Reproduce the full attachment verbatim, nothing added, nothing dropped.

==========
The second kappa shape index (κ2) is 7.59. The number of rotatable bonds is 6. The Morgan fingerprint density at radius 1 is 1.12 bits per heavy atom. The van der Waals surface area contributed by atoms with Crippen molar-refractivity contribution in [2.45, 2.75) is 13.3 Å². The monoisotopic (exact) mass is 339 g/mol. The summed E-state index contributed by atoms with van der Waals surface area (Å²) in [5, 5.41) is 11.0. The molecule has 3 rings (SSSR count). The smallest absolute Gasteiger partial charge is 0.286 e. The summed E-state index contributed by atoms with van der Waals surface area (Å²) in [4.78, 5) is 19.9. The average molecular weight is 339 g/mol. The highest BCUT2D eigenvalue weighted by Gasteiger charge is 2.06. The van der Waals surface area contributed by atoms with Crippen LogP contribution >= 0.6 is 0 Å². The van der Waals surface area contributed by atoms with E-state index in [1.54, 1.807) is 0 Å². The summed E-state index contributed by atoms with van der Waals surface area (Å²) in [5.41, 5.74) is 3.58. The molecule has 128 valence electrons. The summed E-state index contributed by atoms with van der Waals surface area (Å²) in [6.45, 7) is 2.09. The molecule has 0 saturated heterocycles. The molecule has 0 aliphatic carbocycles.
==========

The second kappa shape index (κ2) is 7.59. The number of rotatable bonds is 6. The Morgan fingerprint density at radius 1 is 1.12 bits per heavy atom. The van der Waals surface area contributed by atoms with Crippen molar-refractivity contribution in [2.45, 2.75) is 13.3 Å². The monoisotopic (exact) mass is 339 g/mol. The summed E-state index contributed by atoms with van der Waals surface area (Å²) in [5, 5.41) is 11.0. The molecule has 3 rings (SSSR count). The smallest absolute Gasteiger partial charge is 0.286 e. The summed E-state index contributed by atoms with van der Waals surface area (Å²) in [4.78, 5) is 19.9. The average molecular weight is 339 g/mol. The highest BCUT2D eigenvalue weighted by Gasteiger charge is 2.06. The van der Waals surface area contributed by atoms with Crippen LogP contribution >= 0.6 is 0 Å². The van der Waals surface area contributed by atoms with E-state index in [1.54, 1.807) is 0 Å². The summed E-state index contributed by atoms with van der Waals surface area (Å²) in [5.41, 5.74) is 3.58. The molecule has 128 valence electrons. The summed E-state index contributed by atoms with van der Waals surface area (Å²) in [6.45, 7) is 2.09. The molecule has 0 saturated heterocycles. The molecule has 0 aliphatic carbocycles.